Takahito Chijiwa, Ami Takeuchi and Marie Maeda designed experiments. Takahito Chijiwa, Kento Inamaru, Ami Takeuchi, Marie Maeda, Kazuaki Yamaguchi, Hiroki Shibata, Shousaku Hattori, Naoko Oda-Ueda and Motonori Ohno prepared materials from live specimens. Ami Takeuchi and Marie Maeda performed sequencing and manual assembly of SSP gene array. Hiroki Shibata performed whole genome sequencing and provided HabAm1. Kento Inamaru, Ami Takeuchi, Marie Maeda and Kazuaki Yamaguchi performed bioinformatics analyses. Takahito Chijiwa supervised the project. Takahito Chijiwa and Kento Inamaru wrote the manuscript with contributions from all the other authors.

Funding

This work was supported in part by the Ministry of Education, Science, Sports and Culture, Grant-Aid for Science Research (C), 2014–2016 of Japan [grant number 26340095 (to Takahito Chijiwa)].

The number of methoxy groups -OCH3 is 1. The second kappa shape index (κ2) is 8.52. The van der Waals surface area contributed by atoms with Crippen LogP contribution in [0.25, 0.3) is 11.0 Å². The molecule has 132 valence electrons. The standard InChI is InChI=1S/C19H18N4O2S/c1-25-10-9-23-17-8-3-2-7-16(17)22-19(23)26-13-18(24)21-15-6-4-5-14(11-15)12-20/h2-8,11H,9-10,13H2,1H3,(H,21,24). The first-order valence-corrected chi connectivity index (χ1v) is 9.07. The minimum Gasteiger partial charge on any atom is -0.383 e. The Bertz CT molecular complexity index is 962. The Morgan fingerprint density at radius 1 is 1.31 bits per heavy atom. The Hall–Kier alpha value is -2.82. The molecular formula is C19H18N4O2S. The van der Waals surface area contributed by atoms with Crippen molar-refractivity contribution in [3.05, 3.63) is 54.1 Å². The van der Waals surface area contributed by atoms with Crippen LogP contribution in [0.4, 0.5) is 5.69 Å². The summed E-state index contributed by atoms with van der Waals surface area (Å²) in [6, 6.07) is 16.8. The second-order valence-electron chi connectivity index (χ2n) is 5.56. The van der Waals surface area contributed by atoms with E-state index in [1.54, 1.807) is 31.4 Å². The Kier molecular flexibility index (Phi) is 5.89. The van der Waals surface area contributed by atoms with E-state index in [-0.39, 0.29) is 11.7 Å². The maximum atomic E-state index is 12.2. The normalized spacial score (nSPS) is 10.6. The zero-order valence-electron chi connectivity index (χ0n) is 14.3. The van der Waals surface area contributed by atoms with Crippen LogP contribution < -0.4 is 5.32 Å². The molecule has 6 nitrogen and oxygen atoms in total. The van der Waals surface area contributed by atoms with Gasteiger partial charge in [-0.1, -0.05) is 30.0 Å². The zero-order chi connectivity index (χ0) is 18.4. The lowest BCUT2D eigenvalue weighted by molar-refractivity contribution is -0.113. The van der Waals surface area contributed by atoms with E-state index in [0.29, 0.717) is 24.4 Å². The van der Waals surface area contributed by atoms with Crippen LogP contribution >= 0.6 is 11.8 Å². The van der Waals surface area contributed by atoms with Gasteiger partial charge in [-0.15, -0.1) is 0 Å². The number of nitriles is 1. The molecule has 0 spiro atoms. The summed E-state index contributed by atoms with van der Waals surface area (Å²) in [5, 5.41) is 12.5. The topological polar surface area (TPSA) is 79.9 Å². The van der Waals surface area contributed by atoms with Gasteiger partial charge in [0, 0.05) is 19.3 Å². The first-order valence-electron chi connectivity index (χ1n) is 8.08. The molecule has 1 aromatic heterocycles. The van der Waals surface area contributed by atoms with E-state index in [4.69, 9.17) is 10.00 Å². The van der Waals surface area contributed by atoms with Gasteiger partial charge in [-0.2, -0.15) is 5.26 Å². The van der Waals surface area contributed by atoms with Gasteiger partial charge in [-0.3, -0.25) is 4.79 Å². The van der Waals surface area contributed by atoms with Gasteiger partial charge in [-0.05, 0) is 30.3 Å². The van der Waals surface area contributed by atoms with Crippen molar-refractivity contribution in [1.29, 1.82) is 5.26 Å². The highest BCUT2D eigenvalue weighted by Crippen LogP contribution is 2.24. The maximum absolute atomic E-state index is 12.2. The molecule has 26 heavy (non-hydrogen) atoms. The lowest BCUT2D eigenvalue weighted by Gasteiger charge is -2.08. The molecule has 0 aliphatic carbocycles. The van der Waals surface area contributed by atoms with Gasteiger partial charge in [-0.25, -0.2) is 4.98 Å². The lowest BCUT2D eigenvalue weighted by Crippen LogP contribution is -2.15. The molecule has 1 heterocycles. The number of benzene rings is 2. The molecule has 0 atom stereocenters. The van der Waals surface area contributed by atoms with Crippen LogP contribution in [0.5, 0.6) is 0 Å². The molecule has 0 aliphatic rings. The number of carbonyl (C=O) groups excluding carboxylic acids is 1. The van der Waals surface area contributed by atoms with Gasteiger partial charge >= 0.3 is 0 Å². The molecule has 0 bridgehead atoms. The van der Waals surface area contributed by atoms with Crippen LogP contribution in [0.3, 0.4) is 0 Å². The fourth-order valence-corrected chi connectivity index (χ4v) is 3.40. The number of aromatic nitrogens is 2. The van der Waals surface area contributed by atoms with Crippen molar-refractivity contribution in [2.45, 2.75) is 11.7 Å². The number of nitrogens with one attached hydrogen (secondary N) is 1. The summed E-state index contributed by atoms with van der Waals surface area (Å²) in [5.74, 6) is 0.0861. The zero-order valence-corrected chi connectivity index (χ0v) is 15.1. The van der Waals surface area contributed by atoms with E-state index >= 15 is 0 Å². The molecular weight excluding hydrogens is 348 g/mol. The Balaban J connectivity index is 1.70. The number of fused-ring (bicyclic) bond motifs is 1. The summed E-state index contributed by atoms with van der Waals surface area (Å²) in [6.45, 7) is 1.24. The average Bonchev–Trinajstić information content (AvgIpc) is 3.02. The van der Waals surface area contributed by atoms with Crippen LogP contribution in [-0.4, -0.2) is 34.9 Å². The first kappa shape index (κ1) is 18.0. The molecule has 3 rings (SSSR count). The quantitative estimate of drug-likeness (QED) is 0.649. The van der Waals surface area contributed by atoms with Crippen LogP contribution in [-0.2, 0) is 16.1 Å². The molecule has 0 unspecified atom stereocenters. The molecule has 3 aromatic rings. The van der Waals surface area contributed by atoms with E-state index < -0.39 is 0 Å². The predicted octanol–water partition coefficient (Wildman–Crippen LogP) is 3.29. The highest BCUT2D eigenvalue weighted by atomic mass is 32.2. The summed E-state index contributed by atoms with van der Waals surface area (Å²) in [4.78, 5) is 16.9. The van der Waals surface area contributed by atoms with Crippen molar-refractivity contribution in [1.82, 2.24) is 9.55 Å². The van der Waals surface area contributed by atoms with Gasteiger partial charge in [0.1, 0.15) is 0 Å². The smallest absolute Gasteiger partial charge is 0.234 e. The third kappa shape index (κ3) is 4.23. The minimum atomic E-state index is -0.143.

Competing Interests

The authors declare that there are no competing interests associated with the manuscript.

Abbreviations

     
  • cDNA

    complementary DNA

  •  
  • CR1

    chicken repeat-1

  •  
  • CTCR

    carboxy-terminal conserved region

  •  
  • HabAm1

    Habu Amami version 1

  •  
  • hAT

    hobo-Ac-Tam3

  •  
  • HR1

    hemorrhagic factor 1

  •  
  • HR2

    hemorrhagic factor 2

  •  
  • I-Reg

    intergenic region

  •  
  • LINE

    long interspersed nuclear element

  •  
  • Oh

    Ophiophagus hannah

  •  
  • ORF

    open reading frame

  •  
  • PAML

    Phylogenetic Analysis by Maximum Likelihood

  •  
  • PCR

    polymerase chain reaction

  •  
  • Pf

    Protobothrops flavoviridis

  •  
  • PLA2

    phospholipase A2

  •  
  • RT

    reverse transcriptase

  •  
  • SSP

    small serum protein

  •  
  • SVMP

    snake venom metalloprotease

  •  
  • UTR

    untranslated region

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Author notes

*

The nucleotide and amino acid sequences reported in the present study are available from the GenBank/EMBL/DDBJ databases under accession number MK574076.

This is an open access article published by Portland Press Limited on behalf of the Biochemical Society and distributed under the Creative Commons Attribution License 4.0 (CC BY).